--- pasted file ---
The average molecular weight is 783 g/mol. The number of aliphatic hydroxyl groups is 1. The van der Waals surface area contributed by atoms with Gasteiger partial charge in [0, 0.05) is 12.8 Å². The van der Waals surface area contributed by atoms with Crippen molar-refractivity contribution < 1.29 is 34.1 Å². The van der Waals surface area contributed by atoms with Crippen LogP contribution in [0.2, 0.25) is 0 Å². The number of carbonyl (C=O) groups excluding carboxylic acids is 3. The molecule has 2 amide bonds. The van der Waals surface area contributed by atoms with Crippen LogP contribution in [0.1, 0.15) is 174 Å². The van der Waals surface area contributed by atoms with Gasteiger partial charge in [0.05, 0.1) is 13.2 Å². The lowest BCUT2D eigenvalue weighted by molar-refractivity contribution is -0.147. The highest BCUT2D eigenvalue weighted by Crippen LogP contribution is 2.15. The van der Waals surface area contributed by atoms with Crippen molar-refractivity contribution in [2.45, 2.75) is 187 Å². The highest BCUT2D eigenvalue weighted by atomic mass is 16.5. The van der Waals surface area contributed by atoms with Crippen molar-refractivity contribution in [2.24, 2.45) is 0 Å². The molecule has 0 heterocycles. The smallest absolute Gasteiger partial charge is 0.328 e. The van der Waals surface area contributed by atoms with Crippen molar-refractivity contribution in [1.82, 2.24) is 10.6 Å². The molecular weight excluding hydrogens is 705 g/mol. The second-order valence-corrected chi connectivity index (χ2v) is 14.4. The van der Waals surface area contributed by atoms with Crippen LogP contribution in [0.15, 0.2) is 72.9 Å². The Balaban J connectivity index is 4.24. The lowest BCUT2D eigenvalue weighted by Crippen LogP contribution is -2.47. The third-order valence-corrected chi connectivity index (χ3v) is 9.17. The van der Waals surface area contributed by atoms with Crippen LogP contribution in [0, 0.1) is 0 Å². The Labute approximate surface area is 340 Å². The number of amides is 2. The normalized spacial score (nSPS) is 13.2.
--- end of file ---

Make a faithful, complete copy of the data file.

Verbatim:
The average molecular weight is 783 g/mol. The number of aliphatic hydroxyl groups is 1. The van der Waals surface area contributed by atoms with Gasteiger partial charge in [0, 0.05) is 12.8 Å². The van der Waals surface area contributed by atoms with Crippen molar-refractivity contribution < 1.29 is 34.1 Å². The van der Waals surface area contributed by atoms with Crippen LogP contribution in [0.2, 0.25) is 0 Å². The number of carbonyl (C=O) groups excluding carboxylic acids is 3. The molecule has 2 amide bonds. The van der Waals surface area contributed by atoms with Crippen LogP contribution in [0.1, 0.15) is 174 Å². The van der Waals surface area contributed by atoms with Gasteiger partial charge in [0.05, 0.1) is 13.2 Å². The lowest BCUT2D eigenvalue weighted by molar-refractivity contribution is -0.147. The highest BCUT2D eigenvalue weighted by Crippen LogP contribution is 2.15. The van der Waals surface area contributed by atoms with Crippen molar-refractivity contribution in [2.45, 2.75) is 187 Å². The highest BCUT2D eigenvalue weighted by atomic mass is 16.5. The van der Waals surface area contributed by atoms with Crippen molar-refractivity contribution in [2.24, 2.45) is 0 Å². The molecule has 0 heterocycles. The smallest absolute Gasteiger partial charge is 0.328 e. The van der Waals surface area contributed by atoms with Crippen molar-refractivity contribution in [1.82, 2.24) is 10.6 Å². The molecular weight excluding hydrogens is 705 g/mol. The second-order valence-corrected chi connectivity index (χ2v) is 14.4. The van der Waals surface area contributed by atoms with Crippen LogP contribution in [0.15, 0.2) is 72.9 Å². The Balaban J connectivity index is 4.24. The lowest BCUT2D eigenvalue weighted by Crippen LogP contribution is -2.47. The third-order valence-corrected chi connectivity index (χ3v) is 9.17. The van der Waals surface area contributed by atoms with Crippen LogP contribution in [0, 0.1) is 0 Å². The Labute approximate surface area is 340 Å². The number of amides is 2. The normalized spacial score (nSPS) is 13.2.